google tilt brush

Google Tilt Brush app review: paint in virtual reality

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Google Tilt Brush: sculpting in thin air

Google’s tilt brush app is a fun, free app you can use with Vive and Oculus Rift headsets. I gave it a whirl to try to compare it to the experience of drawing on a tablet.

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“Art” in the cosmos. (credit: Tablets for Artists)

The first thing is that the software is simple, comparable to a mobile app. It takes 15 minutes or so to learn your way around the app. The biggest challenge is sensory overload. It feels absolutely real. I suggest not doing things too quickly. I didn’t make much attempt to make a finished work of art, and am still a beginner. I can see that it has a lot of potential, and would take a lot of practice to get better control over it.

Drawing is a bit challenging because your sight line and angle easily changes. For instance, this virtual snowman’s carrot nose looked a lot better in the headset. And the 3D effects aren’t coming through with this brush. Even approaching the snowman was tricky; I learned I had to walk right up to it rather than trying to reach it.

Another issue is that in a hot room, the headset can end up sliding down your face due to moisture, which can make it harder to see the controls, and affect visibility of the whole thing. It works best in a cool, dry room.

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Alas, there’s no “corncob pipe” brush. (credit: Tablets for Artists)

Tilt Brush app lets you paint in virtual reality that you’re right in the middle of. The room is your canvas. Just put on your virtual reality glasses and fire it up. Anyone can use it immediately; it’s intuitive.

You hold a controller in each hand; I found myself switching brushes a lot with one and taking a lot of snapshots, videos, and gifs with the others. The virtual controller has brushes with strokes of fire, snowflakes, and stars. There’s a full color wheel and picker. You can have a lot of fun with the effects. One of the coolest ones is smoke, which produces a foggy atmosphere (reminded me more of fog than smoke).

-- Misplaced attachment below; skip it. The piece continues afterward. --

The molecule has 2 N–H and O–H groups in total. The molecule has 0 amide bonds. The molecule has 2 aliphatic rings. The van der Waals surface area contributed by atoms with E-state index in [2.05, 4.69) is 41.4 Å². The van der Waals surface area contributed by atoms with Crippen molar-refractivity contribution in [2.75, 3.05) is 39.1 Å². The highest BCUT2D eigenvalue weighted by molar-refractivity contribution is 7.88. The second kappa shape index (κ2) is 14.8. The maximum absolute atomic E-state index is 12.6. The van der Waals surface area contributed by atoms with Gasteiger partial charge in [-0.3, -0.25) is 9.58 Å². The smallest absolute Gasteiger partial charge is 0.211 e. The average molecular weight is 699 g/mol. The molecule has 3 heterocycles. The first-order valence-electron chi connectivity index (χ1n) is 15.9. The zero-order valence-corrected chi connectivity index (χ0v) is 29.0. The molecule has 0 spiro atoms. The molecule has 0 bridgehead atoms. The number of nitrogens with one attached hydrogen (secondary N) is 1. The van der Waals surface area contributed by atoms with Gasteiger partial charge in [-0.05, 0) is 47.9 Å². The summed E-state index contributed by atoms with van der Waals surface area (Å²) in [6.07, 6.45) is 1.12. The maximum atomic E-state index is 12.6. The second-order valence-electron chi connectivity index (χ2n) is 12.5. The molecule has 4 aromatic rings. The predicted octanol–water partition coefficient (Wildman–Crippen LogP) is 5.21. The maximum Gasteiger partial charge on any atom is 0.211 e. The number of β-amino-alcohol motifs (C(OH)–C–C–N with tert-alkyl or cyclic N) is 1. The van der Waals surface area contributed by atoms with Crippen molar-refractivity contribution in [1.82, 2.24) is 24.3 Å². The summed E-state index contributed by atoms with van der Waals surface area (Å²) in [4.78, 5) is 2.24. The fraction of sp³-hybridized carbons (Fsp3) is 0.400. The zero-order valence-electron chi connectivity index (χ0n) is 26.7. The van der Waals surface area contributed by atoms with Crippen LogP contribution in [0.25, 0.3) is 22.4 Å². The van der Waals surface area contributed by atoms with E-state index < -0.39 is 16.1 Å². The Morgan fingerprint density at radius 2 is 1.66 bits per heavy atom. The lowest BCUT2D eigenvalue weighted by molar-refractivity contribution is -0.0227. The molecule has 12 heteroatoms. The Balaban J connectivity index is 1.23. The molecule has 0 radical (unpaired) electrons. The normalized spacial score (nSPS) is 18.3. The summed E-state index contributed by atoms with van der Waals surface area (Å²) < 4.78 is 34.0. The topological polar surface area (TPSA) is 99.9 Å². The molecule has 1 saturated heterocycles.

Inside Tilt Brush, you’re in charge of the sky and the backdrop of your world. You can pick different environments, moving from skies to mountains. For gaming veterans, the interiors of Tilt Brush may feel like a step backward, as there’s nothing that fancy, no characters or elaborate worlds. But you’re the creator here.

You can import 3D objects and draw on them. This was a bit tricky due to the angles. There are even audio-reactive brushes that bounce along to tunes. You can paint along with others as a group. VR parlors provide equipment for kids to Tilt Brush at parties.

Google has enlisted artists-in-residence at the Google Cultural Institute in Paris to share their creations. They work in a range of media, from animation to murals to computer art, and bring these sensibilities to their Tilt Brush work. They created pieces including disembodied organic, geometric tangles; humorous game-inspired animation; a “junk robot” aesthetic; and, from a hip-hop artist, dancing light beams.

One of the importable objects is dress form. Why a dress form? One possible use of the app for clothing designers to quickly make 3D mockups using realistic fabrics and textures.

Tilt Brush brings the potential of digital art to a new level–that of sculpture. It can also be just fun way to doodle or play with friends. The app has recently gotten an update.

It’s definitely worth a try if you’ve got access to a headset or VR parlor near you.

 

See user-uploaded Tilt Brush sketches.

The Tilt Brush app itself costs about $20.00. it’s bundled with the HTC Vive. Share your Vive art in the Steam Community. You can also use it on Oculus Rift. Follow #tiltbrush on Twitter.

 

See article on the Mobile Digital Creativity Summi

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